propagating Kerria japonica 'Pleniflora'

Discussion in 'Plant Propagation' started by janetdoyle, May 15, 2009.

  1. janetdoyle

    janetdoyle Active Member 10 Years

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    Location:
    Victoria [Saanich, actually, northeast of Victoria
    I found two plants of Kerria japonica 'Pleniflora' by luck the other day, in a plant nursery, after several others had told me they couldn't get it this year...I only saw the single flower version and didn't care for that so much. I really like this shrub, I like its graceful flopping-over shape combined with the small yellow pompom flowers, especially attractive where I saw it along a street, up above the sidewalk in a shrubbery garden atop a stone wall, and the long floppy branches were spraying over the edge of the wall towards the sidewalk. I also saw the shrub this spring planted in a tall narrow pot, with the stems rising up tall and very green, in the protected tropical garden in Butchart Gardens near Victoria... it didn't look so "floppy" for some reason in that style and the green stems looked stiffer, possibly because it wasn't laden with bloom.

    I am waiting for my two plants, purchased while in bloom, fairly reasonable size, about 2 feet tall, I'd guess maybe a couple of years old, to harden up in their planted location, presently staked to prevent stems breaking. I have planted the original two in a semi-sunny spot, although I see that the plant is recommended for part shade. Since almost everything grows better in sun, I tried this location for a change -- it gets sun after 1 pm facing northwest, and is shaded a bit by a couple of small trees/larger shrubs in the same garden.

    A couple of the newer stems broke off the root very easily as I was taking the plants out of their nursery pots, and I have dipped them in a rooting hormone and planted them near each other in the garden soil, in a protected semi-shaded spot, trying to keep them moist. One looks a bit wilted, with the top curving over, the other is standing straighter and looks fine. I would like to propagate several new plants, and don't have a track record for doing this.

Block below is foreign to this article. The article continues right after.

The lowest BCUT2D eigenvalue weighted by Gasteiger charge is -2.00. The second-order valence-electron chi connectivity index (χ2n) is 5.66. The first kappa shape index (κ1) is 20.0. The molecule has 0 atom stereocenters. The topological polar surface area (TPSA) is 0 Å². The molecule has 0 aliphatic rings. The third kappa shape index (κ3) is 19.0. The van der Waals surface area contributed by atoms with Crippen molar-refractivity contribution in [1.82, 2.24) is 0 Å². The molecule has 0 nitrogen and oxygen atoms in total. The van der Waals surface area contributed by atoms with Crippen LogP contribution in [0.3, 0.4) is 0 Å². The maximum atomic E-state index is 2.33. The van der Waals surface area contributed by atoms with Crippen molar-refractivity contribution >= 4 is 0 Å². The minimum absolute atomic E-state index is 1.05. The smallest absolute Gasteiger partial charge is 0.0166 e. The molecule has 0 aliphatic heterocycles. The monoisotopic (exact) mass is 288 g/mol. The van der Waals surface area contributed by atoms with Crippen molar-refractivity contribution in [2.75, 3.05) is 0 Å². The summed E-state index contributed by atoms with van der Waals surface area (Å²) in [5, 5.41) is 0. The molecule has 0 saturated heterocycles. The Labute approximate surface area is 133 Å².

I would like to plant one in a pot in the style I saw in Butchart, possibly growing it indoors in winter...

    The style of the shrub suits my garden in a couple of spots and the bloom colour is a nice true yellow.

    Can anyone enlighten me on how easy it is to propagate Kerria from cuttings or from stems from the root?
     
  2. kaspian

    kaspian Active Member 10 Years

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    Maine coast, USA, zone 5
    It sounds like you've got the right idea. Kerria is said to root easily from soft wood cuttings. If your cuttings are wilting (which can happen easily if you to root them outdoors), then there are a couple of things you could try.

    - You could reduce moisture loss by trimming back some of the leaves (about half, say).

    - You could protect the plant by covering it, for at least part of the day, with something like a 2-litre plastic soda bottle with the end cut off. If you cut the bottom off, a modest amount of air can escape through the hole in the top, which helps prevent too much heat from building up. Even so, it can get very hot inside there, if the plant is exposed to too much sun.

    - You can move the cuttings indoors, rooting them in ordinary potting soil in an east- or north-facing window, with or without some kind of cover to retain moisture.
     
  3. growest

    growest Active Member 10 Years

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    I would limit the cutting to about 4-5 inches...longer is going to be tougher for the stem end to provide enough moisture for such a length of stem.

    Also I'd be sure that the cutting is all this year's growth, not any woody stuff. As a rule cuttings are only taken from current year's growth, unless they are hardwood cuttings which happen in winter so doesn't apply to your kerria in May. If you could put some kind of humidity cover over the cutting/s it would reduce the wilting and give the thing a fighting chance at rooting.
     
  4. Millet

    Millet Well-Known Member 10 Years

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    Actually Kerria japonica can be propagated either by hardwood or softwood cuttings. - Millet (1,343-)
     
  5. janetdoyle

    janetdoyle Active Member 10 Years

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    The two stems which broke off were only about 8 inches or so anyway, they were at the side of the plants coming out of a drainage hole in the nursery pots [seemed really vigorous plants] and so far, with daily watering, are doing just fine, look a little more spritely -- I removed half of the leaves as of above advice. The main two plants are doing better than I have seen a newly purchased shrub do in a long time -- either it's the warmer weather or the supplier was a really good one [the producer of the plants was a name I haven't seen available before, no idea yet where it's located, but I like their work...]
     

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